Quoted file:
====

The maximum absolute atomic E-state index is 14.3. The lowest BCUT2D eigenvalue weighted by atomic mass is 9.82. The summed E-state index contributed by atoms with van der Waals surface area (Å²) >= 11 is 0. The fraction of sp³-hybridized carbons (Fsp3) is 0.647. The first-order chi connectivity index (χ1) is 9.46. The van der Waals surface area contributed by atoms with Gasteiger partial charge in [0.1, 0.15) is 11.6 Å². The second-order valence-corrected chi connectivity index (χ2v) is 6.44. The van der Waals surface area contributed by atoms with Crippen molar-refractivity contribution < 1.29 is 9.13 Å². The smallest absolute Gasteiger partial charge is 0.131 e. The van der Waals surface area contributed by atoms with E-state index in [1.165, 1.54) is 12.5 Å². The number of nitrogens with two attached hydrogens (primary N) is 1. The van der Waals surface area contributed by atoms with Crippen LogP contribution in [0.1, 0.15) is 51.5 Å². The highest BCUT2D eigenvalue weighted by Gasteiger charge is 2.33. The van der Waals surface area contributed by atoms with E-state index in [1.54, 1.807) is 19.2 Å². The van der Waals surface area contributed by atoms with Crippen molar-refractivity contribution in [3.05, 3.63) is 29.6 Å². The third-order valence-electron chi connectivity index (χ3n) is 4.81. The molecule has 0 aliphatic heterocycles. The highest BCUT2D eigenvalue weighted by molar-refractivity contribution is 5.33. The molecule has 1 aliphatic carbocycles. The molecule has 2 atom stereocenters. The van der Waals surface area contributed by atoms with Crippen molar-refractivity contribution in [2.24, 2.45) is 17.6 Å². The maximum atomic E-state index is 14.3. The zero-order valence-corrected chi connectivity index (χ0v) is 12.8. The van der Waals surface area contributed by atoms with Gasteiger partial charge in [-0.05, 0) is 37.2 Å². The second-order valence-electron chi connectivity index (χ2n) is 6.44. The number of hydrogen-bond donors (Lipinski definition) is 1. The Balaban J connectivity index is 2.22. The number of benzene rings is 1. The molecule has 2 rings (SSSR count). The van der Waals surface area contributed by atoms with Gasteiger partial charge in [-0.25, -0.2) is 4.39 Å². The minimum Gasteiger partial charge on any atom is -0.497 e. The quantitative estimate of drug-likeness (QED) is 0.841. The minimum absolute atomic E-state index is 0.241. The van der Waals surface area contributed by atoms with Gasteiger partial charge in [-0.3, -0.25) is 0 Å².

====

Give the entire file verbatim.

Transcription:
The maximum absolute atomic E-state index is 14.3. The lowest BCUT2D eigenvalue weighted by atomic mass is 9.82. The summed E-state index contributed by atoms with van der Waals surface area (Å²) >= 11 is 0. The fraction of sp³-hybridized carbons (Fsp3) is 0.647. The first-order chi connectivity index (χ1) is 9.46. The van der Waals surface area contributed by atoms with Gasteiger partial charge in [0.1, 0.15) is 11.6 Å². The second-order valence-corrected chi connectivity index (χ2v) is 6.44. The van der Waals surface area contributed by atoms with Crippen molar-refractivity contribution < 1.29 is 9.13 Å². The smallest absolute Gasteiger partial charge is 0.131 e. The van der Waals surface area contributed by atoms with E-state index in [1.165, 1.54) is 12.5 Å². The number of nitrogens with two attached hydrogens (primary N) is 1. The van der Waals surface area contributed by atoms with Crippen LogP contribution in [0.1, 0.15) is 51.5 Å². The highest BCUT2D eigenvalue weighted by Gasteiger charge is 2.33. The van der Waals surface area contributed by atoms with E-state index in [1.54, 1.807) is 19.2 Å². The van der Waals surface area contributed by atoms with Crippen molar-refractivity contribution in [3.05, 3.63) is 29.6 Å². The third-order valence-electron chi connectivity index (χ3n) is 4.81. The molecule has 0 aliphatic heterocycles. The highest BCUT2D eigenvalue weighted by molar-refractivity contribution is 5.33. The molecule has 1 aliphatic carbocycles. The molecule has 2 atom stereocenters. The van der Waals surface area contributed by atoms with Crippen molar-refractivity contribution in [2.24, 2.45) is 17.6 Å². The maximum atomic E-state index is 14.3. The zero-order valence-corrected chi connectivity index (χ0v) is 12.8. The van der Waals surface area contributed by atoms with Gasteiger partial charge in [-0.05, 0) is 37.2 Å². The second-order valence-electron chi connectivity index (χ2n) is 6.44. The number of hydrogen-bond donors (Lipinski definition) is 1. The Balaban J connectivity index is 2.22. The number of benzene rings is 1. The molecule has 2 rings (SSSR count). The van der Waals surface area contributed by atoms with Gasteiger partial charge in [-0.25, -0.2) is 4.39 Å². The minimum Gasteiger partial charge on any atom is -0.497 e. The quantitative estimate of drug-likeness (QED) is 0.841. The minimum absolute atomic E-state index is 0.241. The van der Waals surface area contributed by atoms with Gasteiger partial charge in [-0.3, -0.25) is 0 Å².